The City of Long Beach was ordered Friday to halt its practice of holding abused and neglected children in the City Jail, but it may continue housing juvenile offenders and delinquents there under certain conditions.
After touring the facility earlier this week to see for himself the extent of contact that youngsters have with adult inmates and "jail trappings," Los Angeles Superior Court Judge Warren Deering ordered that children in protective custody through no fault of their own be processed elsewhere.
Deering also expressed concern over the amount of visual and physical contact that juvenile offenders have with an adult booking area and adult inmate trusties. He ordered certain modifications to shield them.
"The court is concerned and finds it improper for juveniles to go past the booking area for female adults and feels that should be eliminated," Deering said.
While they can still be held at the jail, the judge called for separating minors who are "status offenders"--curfew violators, truants and the like--from minors held for criminal offenses by "at least two empty cells" to forestall verbal contact.
In his verbal order from the bench Friday, Deering did not specify how much time he will give the port city to implement the changes, but he indicated that his written order, expected to be issued soon, would set a date "reasonable for compliance."
The preliminary injunction, which will be in force until a trial is held to air the issues, was sought by lawyers from the Public Justice Foundation in Santa Monica and the Youth Law Center in San Francisco, who filed separate lawsuits involving the Long Beach and Lennox jails.
They have argued that more children are held in the Long Beach City Jail than in any other lockup in the state, and possibly in the nation. They cited studies showing that more than 4,000 youngsters a year are processed and temporarily held there.
About a third of that number are abused, abandoned or neglected children who have not been charged with any offense, the lawyers argued. For them to be held in such a facility "for even one minute is uncivilized and inhumane," and a violation of California law that prohibits detaining children in contact with adult inmates, the suits allege.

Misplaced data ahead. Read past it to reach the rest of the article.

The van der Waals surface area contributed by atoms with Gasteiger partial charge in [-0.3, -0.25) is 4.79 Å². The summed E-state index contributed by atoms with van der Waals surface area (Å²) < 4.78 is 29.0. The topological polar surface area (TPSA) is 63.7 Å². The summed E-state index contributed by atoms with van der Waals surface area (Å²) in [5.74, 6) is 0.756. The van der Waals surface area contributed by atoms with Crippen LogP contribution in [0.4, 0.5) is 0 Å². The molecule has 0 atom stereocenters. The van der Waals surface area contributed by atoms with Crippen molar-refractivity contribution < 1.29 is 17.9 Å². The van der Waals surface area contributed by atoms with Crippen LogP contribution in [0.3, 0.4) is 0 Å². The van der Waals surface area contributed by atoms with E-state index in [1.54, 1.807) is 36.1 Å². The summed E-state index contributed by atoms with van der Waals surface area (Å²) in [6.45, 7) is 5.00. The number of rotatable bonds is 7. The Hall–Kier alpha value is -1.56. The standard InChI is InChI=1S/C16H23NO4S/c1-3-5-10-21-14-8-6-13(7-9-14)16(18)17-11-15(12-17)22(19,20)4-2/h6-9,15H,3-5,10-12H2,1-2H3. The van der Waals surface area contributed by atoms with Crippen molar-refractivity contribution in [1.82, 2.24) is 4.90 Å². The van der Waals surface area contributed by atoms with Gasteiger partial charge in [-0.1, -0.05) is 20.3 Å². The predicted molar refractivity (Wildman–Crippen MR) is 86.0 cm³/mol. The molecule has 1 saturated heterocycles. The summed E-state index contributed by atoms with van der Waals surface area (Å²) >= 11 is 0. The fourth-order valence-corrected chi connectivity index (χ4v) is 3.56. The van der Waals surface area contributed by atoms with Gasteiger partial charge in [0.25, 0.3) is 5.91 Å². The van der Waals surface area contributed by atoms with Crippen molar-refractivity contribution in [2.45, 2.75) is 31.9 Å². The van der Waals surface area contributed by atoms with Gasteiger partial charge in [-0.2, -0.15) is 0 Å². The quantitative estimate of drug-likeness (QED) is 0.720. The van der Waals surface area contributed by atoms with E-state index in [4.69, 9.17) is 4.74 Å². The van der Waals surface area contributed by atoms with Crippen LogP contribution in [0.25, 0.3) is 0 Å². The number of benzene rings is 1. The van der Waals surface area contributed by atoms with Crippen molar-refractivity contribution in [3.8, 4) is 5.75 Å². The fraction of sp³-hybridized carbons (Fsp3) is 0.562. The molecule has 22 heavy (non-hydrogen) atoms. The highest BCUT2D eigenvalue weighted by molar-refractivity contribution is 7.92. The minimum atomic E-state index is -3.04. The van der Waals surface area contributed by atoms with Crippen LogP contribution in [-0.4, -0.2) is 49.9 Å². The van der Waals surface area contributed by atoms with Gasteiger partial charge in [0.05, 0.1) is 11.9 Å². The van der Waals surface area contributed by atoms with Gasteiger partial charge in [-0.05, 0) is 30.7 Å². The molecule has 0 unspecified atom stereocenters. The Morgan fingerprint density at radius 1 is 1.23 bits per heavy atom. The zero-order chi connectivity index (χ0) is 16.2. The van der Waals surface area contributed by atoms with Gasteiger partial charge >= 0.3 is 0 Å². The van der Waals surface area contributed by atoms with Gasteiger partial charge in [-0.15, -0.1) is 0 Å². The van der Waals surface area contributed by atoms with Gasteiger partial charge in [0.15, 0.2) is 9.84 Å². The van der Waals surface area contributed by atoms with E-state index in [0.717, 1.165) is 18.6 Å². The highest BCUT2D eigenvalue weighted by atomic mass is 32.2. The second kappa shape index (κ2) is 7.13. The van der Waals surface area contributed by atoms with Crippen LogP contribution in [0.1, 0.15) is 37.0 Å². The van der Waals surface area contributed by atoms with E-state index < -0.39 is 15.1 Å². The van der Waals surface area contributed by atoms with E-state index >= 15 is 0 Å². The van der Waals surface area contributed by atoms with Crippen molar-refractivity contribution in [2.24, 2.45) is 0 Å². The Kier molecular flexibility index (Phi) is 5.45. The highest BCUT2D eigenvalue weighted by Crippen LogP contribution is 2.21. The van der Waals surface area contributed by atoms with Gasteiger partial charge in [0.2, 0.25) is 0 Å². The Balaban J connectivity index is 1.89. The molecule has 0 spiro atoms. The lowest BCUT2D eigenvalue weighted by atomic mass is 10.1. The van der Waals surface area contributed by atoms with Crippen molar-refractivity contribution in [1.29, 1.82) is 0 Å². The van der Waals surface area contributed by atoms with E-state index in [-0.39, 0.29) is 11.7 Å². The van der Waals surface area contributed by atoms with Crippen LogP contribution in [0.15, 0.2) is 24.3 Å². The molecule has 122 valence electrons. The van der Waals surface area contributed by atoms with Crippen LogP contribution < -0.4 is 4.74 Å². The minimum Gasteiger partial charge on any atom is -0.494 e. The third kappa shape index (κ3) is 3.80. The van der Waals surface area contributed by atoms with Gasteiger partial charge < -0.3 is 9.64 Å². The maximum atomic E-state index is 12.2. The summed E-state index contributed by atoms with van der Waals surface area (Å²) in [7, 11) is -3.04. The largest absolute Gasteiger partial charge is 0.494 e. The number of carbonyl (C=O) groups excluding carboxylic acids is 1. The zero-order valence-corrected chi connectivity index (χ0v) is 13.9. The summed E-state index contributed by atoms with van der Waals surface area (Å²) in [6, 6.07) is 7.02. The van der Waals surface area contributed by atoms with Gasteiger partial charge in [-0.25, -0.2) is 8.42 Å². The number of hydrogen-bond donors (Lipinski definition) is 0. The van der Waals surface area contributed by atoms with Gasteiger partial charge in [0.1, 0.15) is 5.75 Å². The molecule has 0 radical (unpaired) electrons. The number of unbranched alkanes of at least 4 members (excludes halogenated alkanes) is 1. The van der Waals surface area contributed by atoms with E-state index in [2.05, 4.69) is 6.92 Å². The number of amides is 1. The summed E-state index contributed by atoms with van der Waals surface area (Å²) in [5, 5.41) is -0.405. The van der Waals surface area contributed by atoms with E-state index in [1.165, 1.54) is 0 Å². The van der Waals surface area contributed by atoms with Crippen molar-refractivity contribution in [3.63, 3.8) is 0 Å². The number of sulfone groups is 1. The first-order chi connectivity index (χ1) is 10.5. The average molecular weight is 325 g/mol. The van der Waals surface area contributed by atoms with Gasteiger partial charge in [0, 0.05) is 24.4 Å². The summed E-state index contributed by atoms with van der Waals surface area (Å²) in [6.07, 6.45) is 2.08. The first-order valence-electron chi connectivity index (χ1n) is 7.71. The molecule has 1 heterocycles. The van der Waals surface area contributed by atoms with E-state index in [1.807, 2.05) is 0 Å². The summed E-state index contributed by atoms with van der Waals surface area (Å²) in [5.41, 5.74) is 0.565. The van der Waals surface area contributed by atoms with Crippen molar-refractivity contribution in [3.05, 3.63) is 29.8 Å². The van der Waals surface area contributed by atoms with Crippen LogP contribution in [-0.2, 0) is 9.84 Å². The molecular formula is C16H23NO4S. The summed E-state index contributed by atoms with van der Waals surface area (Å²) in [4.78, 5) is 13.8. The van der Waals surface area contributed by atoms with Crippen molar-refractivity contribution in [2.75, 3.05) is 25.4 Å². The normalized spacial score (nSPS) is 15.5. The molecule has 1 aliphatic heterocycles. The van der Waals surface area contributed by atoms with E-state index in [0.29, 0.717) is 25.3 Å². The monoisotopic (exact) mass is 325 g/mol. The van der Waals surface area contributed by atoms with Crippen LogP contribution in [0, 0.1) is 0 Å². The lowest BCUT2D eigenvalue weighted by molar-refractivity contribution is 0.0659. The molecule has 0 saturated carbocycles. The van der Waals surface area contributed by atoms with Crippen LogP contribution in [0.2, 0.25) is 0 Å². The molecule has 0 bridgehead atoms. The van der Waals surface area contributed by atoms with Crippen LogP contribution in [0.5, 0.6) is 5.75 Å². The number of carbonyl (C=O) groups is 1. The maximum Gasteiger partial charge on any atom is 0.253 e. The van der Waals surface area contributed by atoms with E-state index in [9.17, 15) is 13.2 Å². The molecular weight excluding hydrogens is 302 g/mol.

Long Beach Deputy City Atty. Arthur Honda said Friday that it is too early to determine what alternative housing will be chosen for the abused and neglected children, but added that it might be somewhere else in the same building.
As of now, such children in protective custody are housed in a fourth-floor area termed the "nursery," usually for only a few hours pending transfer to foster homes or other facilities. Juvenile offenders are kept in a detention facility on the same floor, which also houses the women's jail. The men's jail is on the top floor of the six-story building.
Honda had unsuccessfully argued in court that "corrections" to the present accommodations would satisfy requirements of the law, but Deering said the city must make other arrangements to shelter them from contact with the jail and its inmates.
"It's the first time in California that a judge has stepped in to get kids out of a jail facility," said attorney Mark Soler of the Youth Law Center after the hearing. He said Long Beach is one of the few places in the nation where neglected and abused children have been held in an adult jail.
Attorney Timothy McFlynn of the Public Justice Foundation argued that despite the city's contention that youngsters are held in the jail area for only two or three hours, many are there overnight and some more than 24 hours. He said about 18% of the youngsters taken there are under 9 years of age and "eight hours is a common stay."
A trial-setting conference for the case is scheduled Jan. 24.